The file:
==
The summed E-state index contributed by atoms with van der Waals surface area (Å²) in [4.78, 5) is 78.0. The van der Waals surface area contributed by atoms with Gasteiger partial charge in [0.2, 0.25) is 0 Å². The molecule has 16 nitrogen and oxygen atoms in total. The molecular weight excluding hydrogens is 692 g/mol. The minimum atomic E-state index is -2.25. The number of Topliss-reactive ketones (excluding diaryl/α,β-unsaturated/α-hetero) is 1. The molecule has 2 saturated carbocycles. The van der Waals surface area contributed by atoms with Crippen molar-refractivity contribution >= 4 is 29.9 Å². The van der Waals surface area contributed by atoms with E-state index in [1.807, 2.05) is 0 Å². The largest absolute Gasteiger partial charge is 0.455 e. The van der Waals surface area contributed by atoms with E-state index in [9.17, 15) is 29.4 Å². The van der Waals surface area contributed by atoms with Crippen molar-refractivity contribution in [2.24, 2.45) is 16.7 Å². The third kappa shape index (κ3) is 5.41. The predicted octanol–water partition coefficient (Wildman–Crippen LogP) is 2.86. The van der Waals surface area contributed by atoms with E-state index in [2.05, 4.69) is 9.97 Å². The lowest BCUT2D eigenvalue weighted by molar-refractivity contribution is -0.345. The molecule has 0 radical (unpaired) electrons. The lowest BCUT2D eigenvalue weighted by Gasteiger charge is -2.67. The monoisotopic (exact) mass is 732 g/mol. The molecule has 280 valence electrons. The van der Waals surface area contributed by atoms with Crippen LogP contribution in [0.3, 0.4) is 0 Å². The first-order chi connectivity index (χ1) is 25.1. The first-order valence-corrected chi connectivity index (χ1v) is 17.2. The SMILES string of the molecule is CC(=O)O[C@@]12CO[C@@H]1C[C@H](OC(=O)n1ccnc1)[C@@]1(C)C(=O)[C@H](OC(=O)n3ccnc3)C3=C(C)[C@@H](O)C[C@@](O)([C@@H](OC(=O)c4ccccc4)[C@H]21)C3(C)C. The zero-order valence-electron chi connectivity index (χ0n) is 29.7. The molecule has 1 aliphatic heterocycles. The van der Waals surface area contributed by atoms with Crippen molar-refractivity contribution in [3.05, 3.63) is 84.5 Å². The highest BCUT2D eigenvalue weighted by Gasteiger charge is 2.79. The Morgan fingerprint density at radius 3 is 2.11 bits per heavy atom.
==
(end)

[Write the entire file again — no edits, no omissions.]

The summed E-state index contributed by atoms with van der Waals surface area (Å²) in [4.78, 5) is 78.0. The van der Waals surface area contributed by atoms with Gasteiger partial charge in [0.2, 0.25) is 0 Å². The molecule has 16 nitrogen and oxygen atoms in total. The molecular weight excluding hydrogens is 692 g/mol. The minimum atomic E-state index is -2.25. The number of Topliss-reactive ketones (excluding diaryl/α,β-unsaturated/α-hetero) is 1. The molecule has 2 saturated carbocycles. The van der Waals surface area contributed by atoms with Crippen molar-refractivity contribution >= 4 is 29.9 Å². The van der Waals surface area contributed by atoms with E-state index in [1.807, 2.05) is 0 Å². The largest absolute Gasteiger partial charge is 0.455 e. The van der Waals surface area contributed by atoms with E-state index in [9.17, 15) is 29.4 Å². The van der Waals surface area contributed by atoms with Crippen molar-refractivity contribution in [2.24, 2.45) is 16.7 Å². The third kappa shape index (κ3) is 5.41. The predicted octanol–water partition coefficient (Wildman–Crippen LogP) is 2.86. The van der Waals surface area contributed by atoms with E-state index in [2.05, 4.69) is 9.97 Å². The lowest BCUT2D eigenvalue weighted by molar-refractivity contribution is -0.345. The molecule has 0 radical (unpaired) electrons. The lowest BCUT2D eigenvalue weighted by Gasteiger charge is -2.67. The monoisotopic (exact) mass is 732 g/mol. The molecule has 280 valence electrons. The van der Waals surface area contributed by atoms with Crippen LogP contribution in [0.3, 0.4) is 0 Å². The first-order chi connectivity index (χ1) is 25.1. The first-order valence-corrected chi connectivity index (χ1v) is 17.2. The SMILES string of the molecule is CC(=O)O[C@@]12CO[C@@H]1C[C@H](OC(=O)n1ccnc1)[C@@]1(C)C(=O)[C@H](OC(=O)n3ccnc3)C3=C(C)[C@@H](O)C[C@@](O)([C@@H](OC(=O)c4ccccc4)[C@H]21)C3(C)C. The zero-order valence-electron chi connectivity index (χ0n) is 29.7. The molecule has 1 aliphatic heterocycles. The van der Waals surface area contributed by atoms with Crippen molar-refractivity contribution in [3.05, 3.63) is 84.5 Å². The highest BCUT2D eigenvalue weighted by Gasteiger charge is 2.79. The Morgan fingerprint density at radius 3 is 2.11 bits per heavy atom.